This is the seventh and last in a series by Adventist Review news correspondent Marcos Paseggi on the Maranatha volunteer project at Kajiado Adventist School in Kajiado, Kenya. The project included several other initiatives across the country.—Enno Müller, news editor, Adventist Review
After long days of exacting labor under the east African sun, it was time for Maranatha Volunteers International participants to celebrate the completion of the new block of classrooms at Kajiado Adventist School in Kajiado, Kenya.
The July 7, 2022, ceremony brought together regional Adventist church leaders, Kajiado school faculty and staff, students, and guests to bask in the accomplishment and reflect on the importance of Adventist education.
“We thank you from the bottom of our hearts,” was the message heard time after time during the ceremony. “Thank you for investing in our future and helping us to thrive.”
A Place of Refuge
Kajiado Adventist School is an institution that for more than two decades has rescued and provided education to Maasai girls escaping the prospects of an early marriage, female genital mutilation, and abuse. The boarding school and rescue center has lately incorporated students from the community, including some boys, after parents are increasingly asking to send their children there so they also can get a wholistic Adventist education.
During the July 7 ceremony, Adventist church leaders from the local field, who are also doing what they can to support the viability of the school, thanked Maranatha for its commitment to help transform the lives of Maasai girls and others. “Your work is making a world of a difference in this place,” they told Maranatha leaders. “May the Lord bless you abundantly in your endeavors.”
Blocks and Steel Beams
After providing much-needed churches and schools in almost 90 countries for decades, Maranatha Volunteers International has also, since 2018, been helping to transform the Adventist Church and Adventist education in Kenya. It is accomplishing, ministry leaders said, one building and water well at a time.
On the grounds of the Adventist Church’s East-Central Africa Division building near Nairobi, Maranatha opened a workshop where workers prepare the steel beams used for the frame of its building structures across Kenya. The initiative has helped reduce costs and improve logistical challenges.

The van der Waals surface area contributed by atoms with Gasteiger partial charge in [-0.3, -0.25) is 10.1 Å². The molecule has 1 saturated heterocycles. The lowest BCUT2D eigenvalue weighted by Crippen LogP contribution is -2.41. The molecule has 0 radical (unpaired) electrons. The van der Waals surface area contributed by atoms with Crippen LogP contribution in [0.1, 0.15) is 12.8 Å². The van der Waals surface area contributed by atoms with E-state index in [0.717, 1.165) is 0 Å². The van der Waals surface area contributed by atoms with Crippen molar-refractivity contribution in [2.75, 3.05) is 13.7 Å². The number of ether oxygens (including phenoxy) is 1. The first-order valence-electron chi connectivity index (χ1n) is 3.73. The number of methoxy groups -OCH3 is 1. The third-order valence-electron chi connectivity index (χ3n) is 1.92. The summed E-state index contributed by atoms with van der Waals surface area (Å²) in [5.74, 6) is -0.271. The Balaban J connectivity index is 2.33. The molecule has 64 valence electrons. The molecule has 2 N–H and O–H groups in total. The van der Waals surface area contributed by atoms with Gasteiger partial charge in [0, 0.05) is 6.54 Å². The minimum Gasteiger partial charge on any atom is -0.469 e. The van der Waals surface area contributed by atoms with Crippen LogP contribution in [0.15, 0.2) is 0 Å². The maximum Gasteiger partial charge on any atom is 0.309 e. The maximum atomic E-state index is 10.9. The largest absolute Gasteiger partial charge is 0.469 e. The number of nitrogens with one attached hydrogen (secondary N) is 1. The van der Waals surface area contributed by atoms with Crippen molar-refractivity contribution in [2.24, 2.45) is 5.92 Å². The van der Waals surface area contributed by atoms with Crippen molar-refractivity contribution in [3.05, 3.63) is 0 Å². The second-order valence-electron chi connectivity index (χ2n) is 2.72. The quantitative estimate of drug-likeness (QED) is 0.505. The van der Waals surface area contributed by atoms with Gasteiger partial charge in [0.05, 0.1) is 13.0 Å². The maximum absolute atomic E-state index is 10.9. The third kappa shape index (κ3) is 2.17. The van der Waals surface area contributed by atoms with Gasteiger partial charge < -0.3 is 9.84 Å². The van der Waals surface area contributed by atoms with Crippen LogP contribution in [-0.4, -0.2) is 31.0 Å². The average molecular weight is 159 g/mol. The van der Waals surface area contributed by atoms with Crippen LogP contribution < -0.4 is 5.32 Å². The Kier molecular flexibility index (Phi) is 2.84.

“Even during the COVID-19 pandemic, we managed to keep production afloat,” Maranatha Kenya country director Ron Kedas said. Kedas explained how locally hired workers stayed in the complex around the workshop for weeks when everything else went into lockdown. Through a special permit, trucks kept coming and going, taking the much-needed steel frames to any place in Kenya where they were needed. “We never stopped,” he said.
A Time to Celebrate
At the July 7 inauguration event in Kajiado, in the traditional Maasai fashion, singing and dancing added to the festive mood of the 90-minute ceremony. Maranatha participants received recognitions for their service, including a special mention of the youngest (age 10) and the oldest (age 83) in the pool of visiting volunteers. Every member of the visiting team also received a traditional Maasai shuka robe and a bead bracelet with their first name engraved on it.
“Every time you wear this shuka and this bracelet, you become part of our community,” school leaders said. “You are not visitors anymore; you are now part of us.”
Sponsored by Maranatha and regional church leaders, the school received donated bags of food, including white corn, beans, and rice. Students also were gifted bars of soap, Bibles, and a copy of a modern, deluxe edition of Ellen White’s book Steps to Christ.
After the ribbon-cutting ceremony, the time came for Kajiado faculty, staff, and students to step into their new classrooms for the first time. Singing, dancing, and loud, joyful exclamations accompanied the moment, as the group toured the new facilities and celebrated the achievement.
As Maranatha leaders usually emphasize, the ministry role is not just adding churches, schools, and water wells to the list of Adventist Church properties around the world; it is supporting the wholistic development of individuals’ lives, so that they are preparing themselves to, in turn, serve others.
Against that background, it was Irene Kawira, who teaches Kiswahili and Cultural Responsive Education (CRE) at the secondary level at Kajiado Adventist School, who perhaps expressed in the best way the thankfulness of all involved. During the inauguration ceremony, Kawira thanked Maranatha Volunteers International for their support of the institution’s development plans on behalf of the rest of the school faculty and staff.
“I want to thank you for all you have done for us,” Kawira said, “and I would like you to know and remember that here at Kajiado, you are not just building buildings; you are also building us.”